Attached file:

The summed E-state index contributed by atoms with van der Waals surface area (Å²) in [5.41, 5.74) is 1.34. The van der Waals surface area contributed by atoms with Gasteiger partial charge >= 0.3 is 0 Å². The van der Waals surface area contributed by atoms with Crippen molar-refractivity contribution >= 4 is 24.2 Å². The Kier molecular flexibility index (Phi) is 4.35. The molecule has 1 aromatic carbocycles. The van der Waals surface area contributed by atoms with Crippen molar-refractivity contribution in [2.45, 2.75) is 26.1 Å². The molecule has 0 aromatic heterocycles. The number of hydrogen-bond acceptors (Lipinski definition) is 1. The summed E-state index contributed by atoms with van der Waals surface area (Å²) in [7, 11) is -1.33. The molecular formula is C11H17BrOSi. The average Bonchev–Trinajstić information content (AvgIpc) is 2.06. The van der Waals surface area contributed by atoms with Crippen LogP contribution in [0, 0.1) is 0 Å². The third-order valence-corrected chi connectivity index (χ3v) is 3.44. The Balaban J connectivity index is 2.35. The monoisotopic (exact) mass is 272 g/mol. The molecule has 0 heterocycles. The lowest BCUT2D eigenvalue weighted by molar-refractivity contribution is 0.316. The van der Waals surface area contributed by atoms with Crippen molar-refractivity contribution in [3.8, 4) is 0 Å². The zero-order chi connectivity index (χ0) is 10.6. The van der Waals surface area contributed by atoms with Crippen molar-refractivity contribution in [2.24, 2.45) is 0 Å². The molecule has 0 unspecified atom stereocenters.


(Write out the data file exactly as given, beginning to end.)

The summed E-state index contributed by atoms with van der Waals surface area (Å²) in [5.41, 5.74) is 1.34. The van der Waals surface area contributed by atoms with Gasteiger partial charge >= 0.3 is 0 Å². The van der Waals surface area contributed by atoms with Crippen molar-refractivity contribution >= 4 is 24.2 Å². The Kier molecular flexibility index (Phi) is 4.35. The molecule has 1 aromatic carbocycles. The van der Waals surface area contributed by atoms with Crippen molar-refractivity contribution in [2.45, 2.75) is 26.1 Å². The molecule has 0 aromatic heterocycles. The number of hydrogen-bond acceptors (Lipinski definition) is 1. The summed E-state index contributed by atoms with van der Waals surface area (Å²) in [7, 11) is -1.33. The molecular formula is C11H17BrOSi. The average Bonchev–Trinajstić information content (AvgIpc) is 2.06. The van der Waals surface area contributed by atoms with Crippen LogP contribution in [0, 0.1) is 0 Å². The third-order valence-corrected chi connectivity index (χ3v) is 3.44. The Balaban J connectivity index is 2.35. The monoisotopic (exact) mass is 272 g/mol. The molecule has 0 heterocycles. The lowest BCUT2D eigenvalue weighted by molar-refractivity contribution is 0.316. The van der Waals surface area contributed by atoms with Crippen molar-refractivity contribution in [3.8, 4) is 0 Å². The zero-order chi connectivity index (χ0) is 10.6. The van der Waals surface area contributed by atoms with Crippen molar-refractivity contribution in [2.24, 2.45) is 0 Å². The molecule has 0 unspecified atom stereocenters.